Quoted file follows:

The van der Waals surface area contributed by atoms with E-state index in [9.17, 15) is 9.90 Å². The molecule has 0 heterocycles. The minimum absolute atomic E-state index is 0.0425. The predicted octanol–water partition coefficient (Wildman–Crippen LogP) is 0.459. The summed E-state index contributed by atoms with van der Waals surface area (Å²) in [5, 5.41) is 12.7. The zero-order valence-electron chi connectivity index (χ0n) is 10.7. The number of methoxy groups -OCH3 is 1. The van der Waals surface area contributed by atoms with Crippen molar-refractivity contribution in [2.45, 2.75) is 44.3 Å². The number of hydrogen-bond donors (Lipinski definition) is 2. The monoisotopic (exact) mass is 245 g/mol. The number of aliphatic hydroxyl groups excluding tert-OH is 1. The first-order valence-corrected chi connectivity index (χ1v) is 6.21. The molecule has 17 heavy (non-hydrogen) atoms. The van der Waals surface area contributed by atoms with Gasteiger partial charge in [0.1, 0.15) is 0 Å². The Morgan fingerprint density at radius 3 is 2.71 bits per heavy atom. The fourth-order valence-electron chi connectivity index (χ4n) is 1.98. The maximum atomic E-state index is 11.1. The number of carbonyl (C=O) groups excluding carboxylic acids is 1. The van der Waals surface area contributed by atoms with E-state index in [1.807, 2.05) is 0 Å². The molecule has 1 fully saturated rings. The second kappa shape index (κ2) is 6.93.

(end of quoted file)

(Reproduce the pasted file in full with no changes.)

The van der Waals surface area contributed by atoms with E-state index in [9.17, 15) is 9.90 Å². The molecule has 0 heterocycles. The minimum absolute atomic E-state index is 0.0425. The predicted octanol–water partition coefficient (Wildman–Crippen LogP) is 0.459. The summed E-state index contributed by atoms with van der Waals surface area (Å²) in [5, 5.41) is 12.7. The zero-order valence-electron chi connectivity index (χ0n) is 10.7. The number of methoxy groups -OCH3 is 1. The van der Waals surface area contributed by atoms with Crippen molar-refractivity contribution in [2.45, 2.75) is 44.3 Å². The number of hydrogen-bond donors (Lipinski definition) is 2. The monoisotopic (exact) mass is 245 g/mol. The number of aliphatic hydroxyl groups excluding tert-OH is 1. The first-order valence-corrected chi connectivity index (χ1v) is 6.21. The molecule has 17 heavy (non-hydrogen) atoms. The van der Waals surface area contributed by atoms with Gasteiger partial charge in [0.1, 0.15) is 0 Å². The Morgan fingerprint density at radius 3 is 2.71 bits per heavy atom. The fourth-order valence-electron chi connectivity index (χ4n) is 1.98. The maximum atomic E-state index is 11.1. The number of carbonyl (C=O) groups excluding carboxylic acids is 1. The van der Waals surface area contributed by atoms with E-state index in [1.807, 2.05) is 0 Å². The molecule has 1 fully saturated rings. The second kappa shape index (κ2) is 6.93.